"If it didn't sting, it wouldn't be any fun," Saint Mary's coach Randy Bennett said after the game. "That's why it stings, because you care so much. There aren't many things you can pour your heart into with a bunch of guys your age and invest so much time and care so much, and that's why it hurts, because when it's over it's gone."


1. Ohio

Don't give me credit for guaranteeing it would happen, give Ohio credit for playing up to their potential and bringing some fire on the defensive end. Also, definitely give me credit for guaranteeing it would happen.

D.J. Cooper scored 21 points and the Bobcats, who upset Georgetown as a No. 14 seed in 2010 and who did not trail for a second in the second half.

This is why people were frustrated when you seemed disinterested during conference play. This is why people (me) called you "Baby Carolina." And now you're a win over South Florida away from a trip to the Sweet 16.

The lesson here, America, is only step it up when you absolutely have to.

2. Georgetown

Belmont over Georgetown was a trendy upset pick, partly because people remembered the Bruins pushing Duke to the brink at the beginning of the season, and partly because the Hoyas had been upset in their first game in each of the past two tournaments. Neither factor mattered on Friday as John Thompson III's team was clearly superior from the opening tip to the final horn and walked away with a 74-59 win.

"It's relief more than anything else," said senior Jason Clark, who scored 21 points. "Now we can say we've one at least one, but we're looking to get more."

3. Florida

Living and dying by the three has been Florida's fairly infamous M.O. throughout the 2011-12 season, but the Gators managed to survive and advance on Friday despite missing 19 of their 23 attempts from deep. And they actually moved on quite easily, blowing out 10th-seeded Virginia, 71-45.

Bradley Beal, Patric Young and reserve Casey Prather all had an easy time scoring inside against Cavaliers, who simply were not as good as their seed suggested.

With Missouri out of the picture, the bracket is suddenly shaping up quite nicely for Billy Donovan's team, who many computer systems now actually have pegged as the new favorite to advance out of the West region.

4. North Carolina State

The Wolfpack won its first NCAA Tournament game since 2006, and did so by cruising to a 79-65 upset of sixth-seeded San Diego State.

Led by forward Richard Howell's 22 points, NC State absolutely bullied the Aztecs in the paint and wound up with the surprisingly easy pass into the third round. They'll be up against someone their own size when they face No. 3 seed Georgetown on Sunday.

5. Saint Louis

I don't think I was the only one surprised that SLU was able to impose its (boring) will on a Memphis team that had spent the better part of the last month putting up gaudy offensive numbers and blowing everyone out. Credit Rick Majerus and company for keeping Memphis from getting out and scoring in transition, and for holding the Tigers to a 2-of-15 performance from beyond the arc.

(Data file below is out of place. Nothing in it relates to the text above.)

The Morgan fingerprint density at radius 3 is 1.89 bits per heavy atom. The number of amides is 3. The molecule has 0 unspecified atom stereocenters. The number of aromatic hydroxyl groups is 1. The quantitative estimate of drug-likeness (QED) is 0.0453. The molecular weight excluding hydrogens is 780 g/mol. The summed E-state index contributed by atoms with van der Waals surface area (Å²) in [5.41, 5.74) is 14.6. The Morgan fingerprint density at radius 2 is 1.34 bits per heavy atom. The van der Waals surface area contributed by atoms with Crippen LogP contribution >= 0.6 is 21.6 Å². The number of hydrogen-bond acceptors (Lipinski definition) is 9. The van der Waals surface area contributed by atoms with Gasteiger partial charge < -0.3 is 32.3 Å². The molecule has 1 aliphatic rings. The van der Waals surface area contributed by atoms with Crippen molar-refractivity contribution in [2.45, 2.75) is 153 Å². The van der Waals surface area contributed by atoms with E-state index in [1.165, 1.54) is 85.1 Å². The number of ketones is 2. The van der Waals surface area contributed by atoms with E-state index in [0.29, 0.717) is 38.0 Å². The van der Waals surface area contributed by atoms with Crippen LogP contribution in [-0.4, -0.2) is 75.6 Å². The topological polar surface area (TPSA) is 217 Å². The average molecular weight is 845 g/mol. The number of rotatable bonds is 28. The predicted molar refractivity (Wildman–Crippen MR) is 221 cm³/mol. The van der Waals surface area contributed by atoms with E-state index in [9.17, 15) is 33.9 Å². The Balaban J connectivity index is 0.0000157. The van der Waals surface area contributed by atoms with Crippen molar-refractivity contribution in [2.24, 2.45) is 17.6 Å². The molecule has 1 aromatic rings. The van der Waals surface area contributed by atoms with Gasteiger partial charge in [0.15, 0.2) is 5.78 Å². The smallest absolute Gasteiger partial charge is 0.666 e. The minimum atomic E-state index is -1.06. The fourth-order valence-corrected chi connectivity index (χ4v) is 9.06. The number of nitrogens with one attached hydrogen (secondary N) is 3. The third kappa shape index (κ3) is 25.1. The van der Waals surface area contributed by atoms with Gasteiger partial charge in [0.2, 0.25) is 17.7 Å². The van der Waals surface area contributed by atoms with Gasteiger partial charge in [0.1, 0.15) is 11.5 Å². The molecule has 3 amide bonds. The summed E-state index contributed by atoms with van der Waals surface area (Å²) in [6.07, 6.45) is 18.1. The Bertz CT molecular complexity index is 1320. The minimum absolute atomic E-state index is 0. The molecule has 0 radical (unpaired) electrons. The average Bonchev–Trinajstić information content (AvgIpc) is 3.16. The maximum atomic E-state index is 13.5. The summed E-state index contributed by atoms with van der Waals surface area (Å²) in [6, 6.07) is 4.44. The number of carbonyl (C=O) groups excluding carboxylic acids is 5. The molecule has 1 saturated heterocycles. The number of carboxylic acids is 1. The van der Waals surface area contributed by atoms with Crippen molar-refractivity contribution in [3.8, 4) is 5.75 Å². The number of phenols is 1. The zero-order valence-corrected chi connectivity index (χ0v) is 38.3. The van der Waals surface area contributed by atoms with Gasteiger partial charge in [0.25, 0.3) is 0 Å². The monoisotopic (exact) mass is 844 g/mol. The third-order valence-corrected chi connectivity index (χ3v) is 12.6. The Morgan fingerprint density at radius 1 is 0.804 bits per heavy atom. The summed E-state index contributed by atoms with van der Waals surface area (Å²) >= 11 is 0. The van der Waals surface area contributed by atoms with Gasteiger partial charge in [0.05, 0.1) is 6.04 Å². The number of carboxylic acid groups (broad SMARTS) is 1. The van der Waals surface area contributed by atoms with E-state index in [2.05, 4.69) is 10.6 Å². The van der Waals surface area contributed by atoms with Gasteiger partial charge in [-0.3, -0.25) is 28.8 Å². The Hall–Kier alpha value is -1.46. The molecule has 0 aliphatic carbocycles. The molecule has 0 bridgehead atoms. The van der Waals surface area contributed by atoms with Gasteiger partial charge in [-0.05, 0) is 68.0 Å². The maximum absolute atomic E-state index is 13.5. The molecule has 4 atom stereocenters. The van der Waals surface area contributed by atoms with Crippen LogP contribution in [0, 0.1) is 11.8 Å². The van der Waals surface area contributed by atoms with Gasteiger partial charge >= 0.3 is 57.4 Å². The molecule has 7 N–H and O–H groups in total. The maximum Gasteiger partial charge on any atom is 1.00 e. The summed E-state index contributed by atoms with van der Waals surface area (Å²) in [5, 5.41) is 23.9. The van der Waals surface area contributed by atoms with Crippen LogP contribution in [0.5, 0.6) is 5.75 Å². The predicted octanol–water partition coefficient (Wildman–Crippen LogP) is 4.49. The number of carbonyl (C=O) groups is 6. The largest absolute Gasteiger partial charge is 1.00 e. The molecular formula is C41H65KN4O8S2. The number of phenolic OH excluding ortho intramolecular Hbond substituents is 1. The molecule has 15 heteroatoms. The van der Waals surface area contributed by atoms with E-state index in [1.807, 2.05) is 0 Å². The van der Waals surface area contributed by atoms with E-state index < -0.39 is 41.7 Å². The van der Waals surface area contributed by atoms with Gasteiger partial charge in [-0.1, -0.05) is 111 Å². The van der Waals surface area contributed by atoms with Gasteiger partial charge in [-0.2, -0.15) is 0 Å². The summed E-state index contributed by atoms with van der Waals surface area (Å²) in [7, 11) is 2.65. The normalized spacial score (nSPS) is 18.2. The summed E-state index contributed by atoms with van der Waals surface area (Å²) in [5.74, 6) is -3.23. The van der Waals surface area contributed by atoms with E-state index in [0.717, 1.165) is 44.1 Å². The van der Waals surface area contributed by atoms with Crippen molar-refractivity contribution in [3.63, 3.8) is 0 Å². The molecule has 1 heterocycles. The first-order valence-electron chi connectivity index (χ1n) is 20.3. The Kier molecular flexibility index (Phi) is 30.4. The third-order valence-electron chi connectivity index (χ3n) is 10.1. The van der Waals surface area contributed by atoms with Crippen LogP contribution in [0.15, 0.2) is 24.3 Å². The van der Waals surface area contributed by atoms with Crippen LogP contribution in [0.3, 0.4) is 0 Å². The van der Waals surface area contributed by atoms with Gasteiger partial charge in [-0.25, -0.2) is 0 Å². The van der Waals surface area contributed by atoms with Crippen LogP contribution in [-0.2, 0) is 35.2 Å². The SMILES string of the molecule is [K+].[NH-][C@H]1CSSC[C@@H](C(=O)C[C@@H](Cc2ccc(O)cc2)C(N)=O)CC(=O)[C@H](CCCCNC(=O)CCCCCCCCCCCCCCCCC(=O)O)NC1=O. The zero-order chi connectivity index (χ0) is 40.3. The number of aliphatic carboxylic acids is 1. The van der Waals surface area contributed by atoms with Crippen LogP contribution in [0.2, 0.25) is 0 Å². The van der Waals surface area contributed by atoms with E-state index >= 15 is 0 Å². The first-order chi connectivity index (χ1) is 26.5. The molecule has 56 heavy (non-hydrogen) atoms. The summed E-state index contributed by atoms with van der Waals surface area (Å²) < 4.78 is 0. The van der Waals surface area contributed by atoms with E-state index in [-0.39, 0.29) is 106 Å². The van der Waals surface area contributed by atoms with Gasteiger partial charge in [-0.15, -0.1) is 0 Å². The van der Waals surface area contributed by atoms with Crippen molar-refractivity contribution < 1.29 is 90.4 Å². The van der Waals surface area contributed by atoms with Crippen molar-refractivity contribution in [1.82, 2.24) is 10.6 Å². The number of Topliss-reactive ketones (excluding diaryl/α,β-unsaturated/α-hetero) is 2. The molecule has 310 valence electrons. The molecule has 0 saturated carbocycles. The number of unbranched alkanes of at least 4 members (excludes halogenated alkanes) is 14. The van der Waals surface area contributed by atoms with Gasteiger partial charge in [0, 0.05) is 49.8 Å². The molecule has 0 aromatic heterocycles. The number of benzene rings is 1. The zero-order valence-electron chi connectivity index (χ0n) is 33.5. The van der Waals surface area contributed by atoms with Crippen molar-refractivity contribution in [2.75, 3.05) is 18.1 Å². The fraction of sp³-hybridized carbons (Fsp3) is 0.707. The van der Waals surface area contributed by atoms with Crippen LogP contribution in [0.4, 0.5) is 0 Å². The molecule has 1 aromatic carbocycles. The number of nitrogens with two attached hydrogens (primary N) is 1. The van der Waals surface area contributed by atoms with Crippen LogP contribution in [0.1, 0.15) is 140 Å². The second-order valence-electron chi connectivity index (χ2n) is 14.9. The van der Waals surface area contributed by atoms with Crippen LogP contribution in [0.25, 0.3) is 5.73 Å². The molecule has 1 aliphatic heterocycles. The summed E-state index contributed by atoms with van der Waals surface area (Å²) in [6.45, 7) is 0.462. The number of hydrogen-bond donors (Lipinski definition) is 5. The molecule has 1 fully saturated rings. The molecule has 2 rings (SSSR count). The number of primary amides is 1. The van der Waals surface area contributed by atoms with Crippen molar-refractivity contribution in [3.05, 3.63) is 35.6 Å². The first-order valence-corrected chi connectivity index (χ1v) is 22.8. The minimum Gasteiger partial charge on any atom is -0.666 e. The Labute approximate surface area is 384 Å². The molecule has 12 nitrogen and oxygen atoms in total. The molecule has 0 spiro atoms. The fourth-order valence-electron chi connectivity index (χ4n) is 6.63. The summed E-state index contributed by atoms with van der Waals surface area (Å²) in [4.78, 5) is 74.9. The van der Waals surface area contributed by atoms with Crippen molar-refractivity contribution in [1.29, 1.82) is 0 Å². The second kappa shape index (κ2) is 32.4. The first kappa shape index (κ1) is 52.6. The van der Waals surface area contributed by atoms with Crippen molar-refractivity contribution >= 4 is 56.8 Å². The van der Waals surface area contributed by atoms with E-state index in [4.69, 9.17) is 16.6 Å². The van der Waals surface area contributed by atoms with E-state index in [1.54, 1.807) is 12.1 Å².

Kwamain Mitchell supplied the offense with 22 points as the Bilikens won a game in the big dance for the first time since 1998.


1. Missouri

I mean, what do you want me to say? Duh.

2. Duke

Double duh.

3. Memphis

The Tigers made two groups of people look foolish on Friday: 1) Those claiming they were drastically under-seeded by the selection committee; and 2) Those who believed they'd upset Michigan State and carry their run into the tournament's second weekend. I fall under both umbrellas. I'm not bitter though.

4. Temple

South Florida scored 15 points in the first half and still wound up beating the fifth-seeded Owls by 14. That should be enough to already have them on this list for next year's tournament.

The Bulls held the talented backcourt duo of Juan Fernandez and Ramone Moore to a combined 2-for-12 from the field, while three-point specialist Khalif Wyatt was just 1-for-6 from beyond the arc.

5. San Diego State

It's been a less-than-stellar performance from the left coast tus far in the tournament, and the Aztecs added to that by displaying zero inside presence in a double-digit loss to NC State.

To SDSU's credit, they couldn't have picked a better day to give a listless effort in a postseason game they were favored to win. I mean you didn't even read this blurb.


Draymond Green, Michigan State

It was an awfully special night for Green, who joined Magic Johnson and Oscar Robertson as the only players in Division I history to record multiple triple-doubles in the NCAA Tournament. The Big Ten Player of the Year notched 24 points, 12 rebounds and 10 assists in the Spartans' 89-67 win over LIU-Brooklyn.


Kyle O'Quinn, Norfolk State

O'Quinn will steal the spotlight back in a second, but for now we'll just mention that the big man dominated undersized Missouri to the tune of 26 points and 14 boards.

C.J. McCollum, Lehigh

After the game Coach K referred to McCollum as "the best player on the floor," and it wasn't a product of coach speech. The nation's fifth-leading scorer dropped 30 points, handed out six assists, and made play after play when it appeared his Mountain Hawks might be in danger of letting their upset bid slip away.

Tu Holloway, Xavier

The senior guard reminded the nation why he earned the reputation of being one of the sport's most clutch players early in the season. Holloway hit a handful of huge shots down the stretch against Notre Dame, including what would prove to be the game-winner with 21.3 seconds to play. He finished with a game-high 25 points.

Rob Jones, Saint Mary's

Jones saw his college career come to an end after his 23 points and 14 rebounds weren't enough to lead Saint Mary's past 10th-seeded Purdue.


1. Kyle O'Quinn

All things considered (and with all due respect to Trollin' Indiana Baby), I think it's safe to call O'Quinn the star of the NCAA Tournament so far. His performance, personality, backstory and the fact that he spearheaded the first 15/2 upset in 11 years demand that status.

O'Quinn is a monster of a man, but he had just one Division-I scholarship offer, mostly because he played just one year of high school basketball. Now he's likely going to be paid to play the game by somebody next year, and he's momentarily captured the hearts of America after doing things like saying he just wants to repay his coaches for giving him a scholarship and claiming the Spartans' upset actually busted his bracket.



Really hoping for a Kyle O'Quinn jersey for St. Patrick's Day.